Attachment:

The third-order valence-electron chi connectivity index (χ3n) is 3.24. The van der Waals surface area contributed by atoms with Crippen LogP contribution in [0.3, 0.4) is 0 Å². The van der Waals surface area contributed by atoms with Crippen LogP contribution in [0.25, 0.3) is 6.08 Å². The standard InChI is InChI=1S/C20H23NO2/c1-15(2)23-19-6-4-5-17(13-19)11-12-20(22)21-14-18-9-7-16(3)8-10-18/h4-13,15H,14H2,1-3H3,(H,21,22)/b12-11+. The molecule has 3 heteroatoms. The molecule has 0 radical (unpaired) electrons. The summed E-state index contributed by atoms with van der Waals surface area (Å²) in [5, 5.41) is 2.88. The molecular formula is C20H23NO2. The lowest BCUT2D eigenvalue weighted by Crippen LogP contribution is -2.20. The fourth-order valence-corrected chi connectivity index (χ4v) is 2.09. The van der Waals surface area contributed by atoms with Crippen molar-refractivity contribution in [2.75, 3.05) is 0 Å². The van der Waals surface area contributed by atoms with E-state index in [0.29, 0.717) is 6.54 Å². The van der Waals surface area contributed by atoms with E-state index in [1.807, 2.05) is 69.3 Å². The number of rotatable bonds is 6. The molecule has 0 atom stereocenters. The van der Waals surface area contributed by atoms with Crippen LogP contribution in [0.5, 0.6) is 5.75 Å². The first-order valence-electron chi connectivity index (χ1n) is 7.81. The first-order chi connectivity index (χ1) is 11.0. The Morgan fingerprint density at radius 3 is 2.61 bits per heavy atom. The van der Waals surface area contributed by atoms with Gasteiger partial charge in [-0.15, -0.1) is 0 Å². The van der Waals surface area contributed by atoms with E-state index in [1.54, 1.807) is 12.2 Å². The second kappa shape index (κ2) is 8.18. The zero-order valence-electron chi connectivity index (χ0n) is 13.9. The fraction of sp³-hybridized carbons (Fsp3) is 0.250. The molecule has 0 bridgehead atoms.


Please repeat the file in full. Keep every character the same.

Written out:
The third-order valence-electron chi connectivity index (χ3n) is 3.24. The van der Waals surface area contributed by atoms with Crippen LogP contribution in [0.3, 0.4) is 0 Å². The van der Waals surface area contributed by atoms with Crippen LogP contribution in [0.25, 0.3) is 6.08 Å². The standard InChI is InChI=1S/C20H23NO2/c1-15(2)23-19-6-4-5-17(13-19)11-12-20(22)21-14-18-9-7-16(3)8-10-18/h4-13,15H,14H2,1-3H3,(H,21,22)/b12-11+. The molecule has 3 heteroatoms. The molecule has 0 radical (unpaired) electrons. The summed E-state index contributed by atoms with van der Waals surface area (Å²) in [5, 5.41) is 2.88. The molecular formula is C20H23NO2. The lowest BCUT2D eigenvalue weighted by Crippen LogP contribution is -2.20. The fourth-order valence-corrected chi connectivity index (χ4v) is 2.09. The van der Waals surface area contributed by atoms with Crippen molar-refractivity contribution in [2.75, 3.05) is 0 Å². The van der Waals surface area contributed by atoms with E-state index in [0.29, 0.717) is 6.54 Å². The van der Waals surface area contributed by atoms with E-state index in [1.807, 2.05) is 69.3 Å². The number of rotatable bonds is 6. The molecule has 0 atom stereocenters. The van der Waals surface area contributed by atoms with Crippen LogP contribution in [0.5, 0.6) is 5.75 Å². The first-order valence-electron chi connectivity index (χ1n) is 7.81. The first-order chi connectivity index (χ1) is 11.0. The Morgan fingerprint density at radius 3 is 2.61 bits per heavy atom. The van der Waals surface area contributed by atoms with Gasteiger partial charge in [-0.15, -0.1) is 0 Å². The van der Waals surface area contributed by atoms with E-state index in [1.54, 1.807) is 12.2 Å². The second kappa shape index (κ2) is 8.18. The zero-order valence-electron chi connectivity index (χ0n) is 13.9. The fraction of sp³-hybridized carbons (Fsp3) is 0.250. The molecule has 0 bridgehead atoms.